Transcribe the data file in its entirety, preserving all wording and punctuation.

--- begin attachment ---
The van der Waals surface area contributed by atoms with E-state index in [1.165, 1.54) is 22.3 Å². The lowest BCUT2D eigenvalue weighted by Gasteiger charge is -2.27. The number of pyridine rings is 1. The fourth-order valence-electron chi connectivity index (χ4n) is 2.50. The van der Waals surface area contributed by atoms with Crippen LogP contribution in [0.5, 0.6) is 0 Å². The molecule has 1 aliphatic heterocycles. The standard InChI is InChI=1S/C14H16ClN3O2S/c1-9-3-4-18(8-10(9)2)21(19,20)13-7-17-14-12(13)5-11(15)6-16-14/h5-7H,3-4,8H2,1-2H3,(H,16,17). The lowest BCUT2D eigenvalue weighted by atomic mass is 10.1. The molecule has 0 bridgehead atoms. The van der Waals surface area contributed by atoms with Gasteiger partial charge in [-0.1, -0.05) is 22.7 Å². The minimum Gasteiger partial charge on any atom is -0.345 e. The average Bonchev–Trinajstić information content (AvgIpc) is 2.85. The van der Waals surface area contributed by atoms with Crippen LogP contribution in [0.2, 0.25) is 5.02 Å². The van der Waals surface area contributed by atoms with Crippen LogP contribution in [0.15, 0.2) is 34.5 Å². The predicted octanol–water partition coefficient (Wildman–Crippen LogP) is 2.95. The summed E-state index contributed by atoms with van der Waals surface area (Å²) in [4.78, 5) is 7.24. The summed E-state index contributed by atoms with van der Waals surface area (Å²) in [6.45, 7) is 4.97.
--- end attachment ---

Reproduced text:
The van der Waals surface area contributed by atoms with E-state index in [1.165, 1.54) is 22.3 Å². The lowest BCUT2D eigenvalue weighted by Gasteiger charge is -2.27. The number of pyridine rings is 1. The fourth-order valence-electron chi connectivity index (χ4n) is 2.50. The van der Waals surface area contributed by atoms with Crippen LogP contribution in [0.5, 0.6) is 0 Å². The molecule has 1 aliphatic heterocycles. The standard InChI is InChI=1S/C14H16ClN3O2S/c1-9-3-4-18(8-10(9)2)21(19,20)13-7-17-14-12(13)5-11(15)6-16-14/h5-7H,3-4,8H2,1-2H3,(H,16,17). The lowest BCUT2D eigenvalue weighted by atomic mass is 10.1. The molecule has 0 bridgehead atoms. The van der Waals surface area contributed by atoms with Gasteiger partial charge in [-0.1, -0.05) is 22.7 Å². The minimum Gasteiger partial charge on any atom is -0.345 e. The average Bonchev–Trinajstić information content (AvgIpc) is 2.85. The van der Waals surface area contributed by atoms with Crippen LogP contribution in [0.2, 0.25) is 5.02 Å². The van der Waals surface area contributed by atoms with Crippen LogP contribution in [0.15, 0.2) is 34.5 Å². The predicted octanol–water partition coefficient (Wildman–Crippen LogP) is 2.95. The summed E-state index contributed by atoms with van der Waals surface area (Å²) in [4.78, 5) is 7.24. The summed E-state index contributed by atoms with van der Waals surface area (Å²) in [6.45, 7) is 4.97.